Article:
In Patricia’s words:
“I joined Amnesty International in 1988. If I reflect on why I believe in Amnesty International and what has kept me here year after year is that I never want to be complacent about the liberties and freedoms that I enjoy living in this country. It is so basic to me that I can vote, join, protest peacefully, travel safely, hold my political beliefs and sign a petition without fear of detention, torture, coercion, physical or psychological abuse, even death. These are things that I can easily take for granted. These are things not enjoyed by many people across the world.
I went to my first community group meeting (AI Gr. 18) with very little knowledge of AI except that it was a human rights organization and my ex-husband donated to it. I had moved to Toronto and wanted to get involved in some meaningful volunteer work. I had decided to investigate both Amnesty and the local Distress Centre phone line service. I went to both organizations and Amnesty stuck. At my first meeting I recall that the then Chair, William Deacon, was pleading with someone, anyone, from the group to take over as Chair. Apparently he had been telling the group for a few months that he had to step down.
He wasn’t getting any takers. I timidly asked what would be required of a Chair and of course all 28 people in that room leaned forward eagerly and said “not much”.
William was profoundly relieved and I privately thought: “what have I gotten into!”
There is one truism: taking on tasks immediately forces you to learn very quickly. I attended the AGM in Montreal that year, clueless about what an AGM entailed and overwhelmed by the resolutions. I remember on the first day Michael Bossin, one of the lawyers in the group, told me that I had to get our group together to caucus urgently about some resolution of great import. Talk about being out of my depth! The Gr. 18 contingent at that time included not only Michael, a future AI President, Faye Sims, the AI Refugee Coordinator, the immediate Past President of AI Canada, Michael Schelew, the-to-be President of AI Canada, Paul Bentley, elected at that very AGM, and a team of very experienced members, and then there was naïve me. I spent all the plenary sessions sitting beside Michael S. whom I peppered with questions throughout the entire proceedings. It was a very raucous AGM as I recall.
The next year I traveled to the Vancouver AGM where Paul B. and Michael B. talked me into running for the AI Canada Board. I spent three years on the Executive as a Director. I remained as Chair of AI Gr. 18, and also was part of a group of members in Toronto who were trying to organize a dying Toronto umbrella group which eventually became AITO and which has been going strong ever since.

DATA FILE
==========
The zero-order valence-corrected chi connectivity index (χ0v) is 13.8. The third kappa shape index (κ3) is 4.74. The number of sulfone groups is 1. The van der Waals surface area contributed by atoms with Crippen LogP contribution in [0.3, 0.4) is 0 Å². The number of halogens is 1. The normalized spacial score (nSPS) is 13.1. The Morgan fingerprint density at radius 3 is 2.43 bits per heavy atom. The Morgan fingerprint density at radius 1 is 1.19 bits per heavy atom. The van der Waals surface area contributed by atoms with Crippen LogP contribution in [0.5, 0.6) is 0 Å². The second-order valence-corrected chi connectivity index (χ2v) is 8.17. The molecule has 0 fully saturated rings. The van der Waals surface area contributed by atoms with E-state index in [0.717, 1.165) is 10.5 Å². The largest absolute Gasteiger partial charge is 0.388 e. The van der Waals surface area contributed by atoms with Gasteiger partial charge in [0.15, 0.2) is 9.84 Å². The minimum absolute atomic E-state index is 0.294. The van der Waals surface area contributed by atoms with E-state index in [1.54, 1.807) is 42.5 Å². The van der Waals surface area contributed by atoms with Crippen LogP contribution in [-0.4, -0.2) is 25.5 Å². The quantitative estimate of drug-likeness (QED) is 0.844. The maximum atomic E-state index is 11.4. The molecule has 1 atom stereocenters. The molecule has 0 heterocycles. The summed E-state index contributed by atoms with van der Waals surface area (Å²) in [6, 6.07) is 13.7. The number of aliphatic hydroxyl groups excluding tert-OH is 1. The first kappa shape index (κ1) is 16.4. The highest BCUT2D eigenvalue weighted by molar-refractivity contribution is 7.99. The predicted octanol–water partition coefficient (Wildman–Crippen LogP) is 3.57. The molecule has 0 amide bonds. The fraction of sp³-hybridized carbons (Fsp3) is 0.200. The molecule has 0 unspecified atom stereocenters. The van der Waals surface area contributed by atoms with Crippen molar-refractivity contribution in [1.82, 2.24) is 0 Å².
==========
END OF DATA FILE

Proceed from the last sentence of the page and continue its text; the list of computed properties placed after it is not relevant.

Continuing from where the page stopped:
My role in AITO at that time was as the National Board representative and of course the rep. from Gr. 18. In those early years, AI undertook two international mandate reviews. I chaired both of the Toronto teams. The mandate statement drafted by the Toronto team was adopted by AI Canada and then served as the basis at the international level for a revised Mandate statement. Once I had left the National Board I became very active at the local level. I found and find this personally very satisfying.
I stepped down as Chair of my group and became treasurer, and because no one wants to be treasurer, I was talked into taking over as AITO treasurer when the treasurer at the time wanted to step down. Luckily an AI member who was a bookkeeper partnered with me and automated the accounting. Alas, when after a few years she too wanted to step down as bookkeeper and we couldn’t find a replacement, I was cajoled into assuming that role. Well thank you Martha Huska for being a good teacher and for holding my hand all those years as I tried to wrap my non-mathematical brain around the mysteries of accounting!
There is a pattern here. Soon the Merchandising coordinator wanted to step down along with her right hand people. Nancy Cameron convinced me I could do this and she would help me. I have since then learned to say “No” many times.
I can’t thank enough, nor sing the praises too highly, of all the wonderful volunteers and staff I work with on virtually a daily basis. What makes Amnesty International very strong and very viable is the enormous dedication of its members and staff. I am the luckiest person to have worked with and to continue to work with people like: Paul Santamaura, Martha Huska, Wayne Smith, Andy Buxton, Patrick Furey, Richard Elliott, Richard Steinke, Nancy Cameron, Elena Dumitru, Shanaaz Gokool, Lisa Swainston, Nora Kerr, Michael Bossin, Paul Bentley, Michael Wilkshire, Ian Heide, Margaret John, Rosemary Oliver, Cheryl Rooney, Grace Wu, Gloria Nafziger, Ravi Sreedharan, Beth Berton-Hunter, and many, many more.
I am humbled by the dedicated –Alex Neve – and the strong – Antonella Mega- people I have been privileged to meet through Amnesty. (To name only two.)”